RALEIGH, N.C. (AP) — Public school advocates sued the state Wednesday in a bid to block a new law that would let taxpayer money be used by low-income students wishing to attend private or religious schools.
Lawyers for the North Carolina Association of Educators and the liberal North Carolina Justice Center filed the lawsuit in Wake County Superior Court on behalf of some two dozen parents, teachers and others. They contend the new law violates a section of the state constitution which creates a school fund and requires that the money be "used exclusively for establishing and maintaining a uniform system of free public schools."
"That word 'exclusively,' that's a very unusual word in a constitution," said Burton Craige, a lawyer representing the 25 plaintiffs. The lawsuit asks judges "to declare that 'exclusively' means exclusively."
A legislator who championed the grants said the lawsuit's argument fails because the money was never appropriated to the public schools, but to a state education funding body which already administers college savings programs.
"Parents who want to take advantage of this program can do so with a clear expectation that their child will be in a different school next August," said Rep. Paul "Skip" Stam, R-Wake.
The law taking effect for the next academic year starting in August would give annual grants of $4,200 each. Students are eligible if they qualify for the federal free and reduced-price lunch program, were assigned to a public school during the 2014 spring semester, and want to attend a private or religious school. About 2,400 students could qualify for grants in the first year, when lawmakers budgeted $10 million. Legislators said they hope to expand the program in future years.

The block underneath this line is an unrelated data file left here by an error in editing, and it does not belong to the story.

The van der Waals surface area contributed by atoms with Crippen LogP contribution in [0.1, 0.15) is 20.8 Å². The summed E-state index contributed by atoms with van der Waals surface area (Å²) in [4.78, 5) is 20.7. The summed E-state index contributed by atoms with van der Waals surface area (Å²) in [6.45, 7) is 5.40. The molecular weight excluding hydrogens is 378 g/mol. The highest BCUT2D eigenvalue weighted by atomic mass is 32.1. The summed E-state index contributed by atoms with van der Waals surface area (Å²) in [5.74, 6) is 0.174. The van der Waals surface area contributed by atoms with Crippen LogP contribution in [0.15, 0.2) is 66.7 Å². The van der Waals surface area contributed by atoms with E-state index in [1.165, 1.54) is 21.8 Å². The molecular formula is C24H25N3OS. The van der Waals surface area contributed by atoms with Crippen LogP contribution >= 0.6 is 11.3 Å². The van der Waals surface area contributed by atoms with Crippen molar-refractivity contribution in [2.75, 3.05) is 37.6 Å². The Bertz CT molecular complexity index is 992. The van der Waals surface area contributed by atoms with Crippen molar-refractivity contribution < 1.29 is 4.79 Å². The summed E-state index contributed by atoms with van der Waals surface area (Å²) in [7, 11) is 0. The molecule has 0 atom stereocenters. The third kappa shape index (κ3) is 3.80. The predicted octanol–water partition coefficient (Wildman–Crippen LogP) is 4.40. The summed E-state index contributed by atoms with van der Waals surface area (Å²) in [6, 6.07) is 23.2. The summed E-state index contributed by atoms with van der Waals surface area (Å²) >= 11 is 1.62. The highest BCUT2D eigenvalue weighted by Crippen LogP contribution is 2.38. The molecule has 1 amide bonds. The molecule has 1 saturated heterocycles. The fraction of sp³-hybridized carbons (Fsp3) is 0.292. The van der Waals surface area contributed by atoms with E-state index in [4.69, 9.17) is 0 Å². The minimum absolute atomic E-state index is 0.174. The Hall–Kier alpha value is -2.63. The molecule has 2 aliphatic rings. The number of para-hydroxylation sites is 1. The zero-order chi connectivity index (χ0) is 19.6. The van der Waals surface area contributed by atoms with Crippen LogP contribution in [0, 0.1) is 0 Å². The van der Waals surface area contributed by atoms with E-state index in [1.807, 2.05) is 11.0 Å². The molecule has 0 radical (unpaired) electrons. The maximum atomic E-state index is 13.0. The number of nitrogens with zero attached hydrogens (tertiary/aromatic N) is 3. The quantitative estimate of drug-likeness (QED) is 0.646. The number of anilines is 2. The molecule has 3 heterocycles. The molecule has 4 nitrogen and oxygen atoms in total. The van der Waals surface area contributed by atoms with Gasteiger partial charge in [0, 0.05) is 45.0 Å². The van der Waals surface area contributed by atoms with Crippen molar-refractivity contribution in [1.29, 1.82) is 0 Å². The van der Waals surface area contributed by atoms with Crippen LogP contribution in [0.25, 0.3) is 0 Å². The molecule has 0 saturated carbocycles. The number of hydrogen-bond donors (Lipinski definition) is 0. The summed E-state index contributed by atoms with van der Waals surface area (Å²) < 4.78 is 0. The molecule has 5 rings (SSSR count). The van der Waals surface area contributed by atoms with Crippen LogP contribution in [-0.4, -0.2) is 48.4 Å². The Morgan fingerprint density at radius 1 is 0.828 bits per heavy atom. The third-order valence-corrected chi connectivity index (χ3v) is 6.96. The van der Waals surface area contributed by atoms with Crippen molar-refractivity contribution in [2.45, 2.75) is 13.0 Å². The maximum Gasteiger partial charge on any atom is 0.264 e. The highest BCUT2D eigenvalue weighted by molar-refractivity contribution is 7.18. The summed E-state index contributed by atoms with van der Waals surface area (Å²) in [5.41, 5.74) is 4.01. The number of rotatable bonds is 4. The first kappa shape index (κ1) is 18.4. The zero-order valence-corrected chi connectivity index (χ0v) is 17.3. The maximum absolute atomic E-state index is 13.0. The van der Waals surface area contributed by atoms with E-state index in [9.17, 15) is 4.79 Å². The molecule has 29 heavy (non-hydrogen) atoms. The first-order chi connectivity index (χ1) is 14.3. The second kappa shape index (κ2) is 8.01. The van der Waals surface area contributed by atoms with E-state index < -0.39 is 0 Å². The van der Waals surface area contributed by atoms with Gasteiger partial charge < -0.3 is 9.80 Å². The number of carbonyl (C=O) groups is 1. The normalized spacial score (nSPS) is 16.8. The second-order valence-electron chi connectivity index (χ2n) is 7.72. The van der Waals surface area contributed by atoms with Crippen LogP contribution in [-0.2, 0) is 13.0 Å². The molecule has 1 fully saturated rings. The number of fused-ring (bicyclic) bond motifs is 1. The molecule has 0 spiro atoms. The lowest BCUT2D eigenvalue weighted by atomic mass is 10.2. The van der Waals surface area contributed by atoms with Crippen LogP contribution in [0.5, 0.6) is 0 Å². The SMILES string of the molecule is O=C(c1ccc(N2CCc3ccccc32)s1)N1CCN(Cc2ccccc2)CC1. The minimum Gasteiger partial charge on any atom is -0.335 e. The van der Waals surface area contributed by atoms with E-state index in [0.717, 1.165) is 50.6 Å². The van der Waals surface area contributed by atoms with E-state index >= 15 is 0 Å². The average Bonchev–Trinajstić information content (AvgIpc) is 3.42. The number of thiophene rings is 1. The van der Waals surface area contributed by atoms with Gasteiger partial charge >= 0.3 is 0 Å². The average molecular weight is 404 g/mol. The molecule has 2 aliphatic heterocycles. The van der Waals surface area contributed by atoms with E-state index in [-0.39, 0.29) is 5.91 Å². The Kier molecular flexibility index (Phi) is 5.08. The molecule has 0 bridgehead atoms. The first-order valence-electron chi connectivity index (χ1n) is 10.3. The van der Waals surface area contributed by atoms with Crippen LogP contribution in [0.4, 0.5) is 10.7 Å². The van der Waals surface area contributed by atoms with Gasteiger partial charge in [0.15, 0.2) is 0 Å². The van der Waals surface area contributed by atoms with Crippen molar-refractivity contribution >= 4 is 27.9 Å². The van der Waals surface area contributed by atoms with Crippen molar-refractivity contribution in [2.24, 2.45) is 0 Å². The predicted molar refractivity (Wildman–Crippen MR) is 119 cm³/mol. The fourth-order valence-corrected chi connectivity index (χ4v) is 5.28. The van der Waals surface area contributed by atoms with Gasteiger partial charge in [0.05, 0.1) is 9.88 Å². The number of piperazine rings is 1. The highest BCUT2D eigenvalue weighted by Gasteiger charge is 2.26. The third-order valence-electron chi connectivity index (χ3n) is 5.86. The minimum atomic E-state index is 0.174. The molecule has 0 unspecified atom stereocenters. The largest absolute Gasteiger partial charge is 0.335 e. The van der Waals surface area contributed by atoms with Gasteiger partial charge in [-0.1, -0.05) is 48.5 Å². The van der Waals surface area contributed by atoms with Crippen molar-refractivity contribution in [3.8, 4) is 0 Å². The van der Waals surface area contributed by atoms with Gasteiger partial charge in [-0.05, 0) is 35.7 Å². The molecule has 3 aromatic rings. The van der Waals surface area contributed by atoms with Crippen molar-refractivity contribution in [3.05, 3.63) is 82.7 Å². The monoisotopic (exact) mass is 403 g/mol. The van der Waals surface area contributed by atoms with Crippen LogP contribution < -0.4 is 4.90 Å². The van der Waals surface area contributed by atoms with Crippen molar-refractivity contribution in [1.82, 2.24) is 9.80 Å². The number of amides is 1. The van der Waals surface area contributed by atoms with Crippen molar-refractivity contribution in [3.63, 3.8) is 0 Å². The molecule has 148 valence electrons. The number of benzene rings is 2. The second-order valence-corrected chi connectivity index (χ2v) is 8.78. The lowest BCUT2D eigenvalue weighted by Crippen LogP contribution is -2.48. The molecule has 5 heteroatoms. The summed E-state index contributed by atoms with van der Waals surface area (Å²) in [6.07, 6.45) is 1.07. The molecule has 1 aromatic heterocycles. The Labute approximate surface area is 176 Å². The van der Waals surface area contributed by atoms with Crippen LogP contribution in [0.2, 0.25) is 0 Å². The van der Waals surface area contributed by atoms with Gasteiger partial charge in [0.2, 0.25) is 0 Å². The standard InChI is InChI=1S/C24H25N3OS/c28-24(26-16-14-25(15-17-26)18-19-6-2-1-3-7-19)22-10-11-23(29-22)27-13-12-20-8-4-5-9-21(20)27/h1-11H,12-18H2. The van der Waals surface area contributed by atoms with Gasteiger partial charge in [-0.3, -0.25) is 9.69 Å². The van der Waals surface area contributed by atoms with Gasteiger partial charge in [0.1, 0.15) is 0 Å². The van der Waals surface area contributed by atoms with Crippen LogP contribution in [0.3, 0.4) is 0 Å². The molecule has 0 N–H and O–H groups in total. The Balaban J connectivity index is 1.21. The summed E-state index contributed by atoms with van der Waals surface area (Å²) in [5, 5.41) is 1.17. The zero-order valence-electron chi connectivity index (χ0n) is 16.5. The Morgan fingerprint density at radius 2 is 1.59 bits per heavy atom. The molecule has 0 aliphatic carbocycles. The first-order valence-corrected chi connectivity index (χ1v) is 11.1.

Thirteen states had tuition tax credit programs as of this year, according to the National Conference of State Legislatures.
Opponents argue that North Carolina's law drains money from public schools without private schools facing the same accountability or responsibility to educate all comers regardless of ability or handicap. And there's scant evidence that children learn better, said former state schools superintendent Mike Ward, one of the lawsuit's plaintiffs.
"Private schools don't provide a report card of their results to the public. Private schools don't account to taxpayers about who they serve, who they underserve and who they refuse to serve. They don't account to taxpayers, and so the community can't judge if their tax dollars are being used well," Ward said. "Vouchers are bad public policy. They tear away millions of dollars that are badly needed by the public schools."
Supporters say besides giving parents more control over their child's education, the scholarship grants save money because private school tuition is typically less than the per-pupil cost at public schools. At an average $8,400 cost to educate a student in public schools, state budget-writers this year estimated $11.8 million in savings resulting from lower school enrollment.
A nonpartisan analysis of the Florida Tax Credit Scholarship Program found taxpayers saved about $1.49 for every $1 spent on the tax credit program, according to the National Conference of State Legislatures.
But few private schools limit their annual costs to $4,200 per child, suggesting the program's initial purpose could be expanded and income limits eased to allow middle-class families to draw more tax money to private and religious schools, Ward said.
The head of a group that has pushed for the grants said they're needed because too often poor children are stuck in public schools that don't prepare them for graduation and life. The lawsuit is an effort to cling to an unacceptable status quo, said Darrell Allison, president of Parents for Educational Freedom in North Carolina.
"We're fighting for the principle that no kid should be forced to attend a school that continues to fail them another year, and we're fighting to ensure that parents have the choice to send their child to a better performing school, whether that school is public or private," he said in a statement.
Emery Dalesio can be reached at http://twitter.com/emerydalesio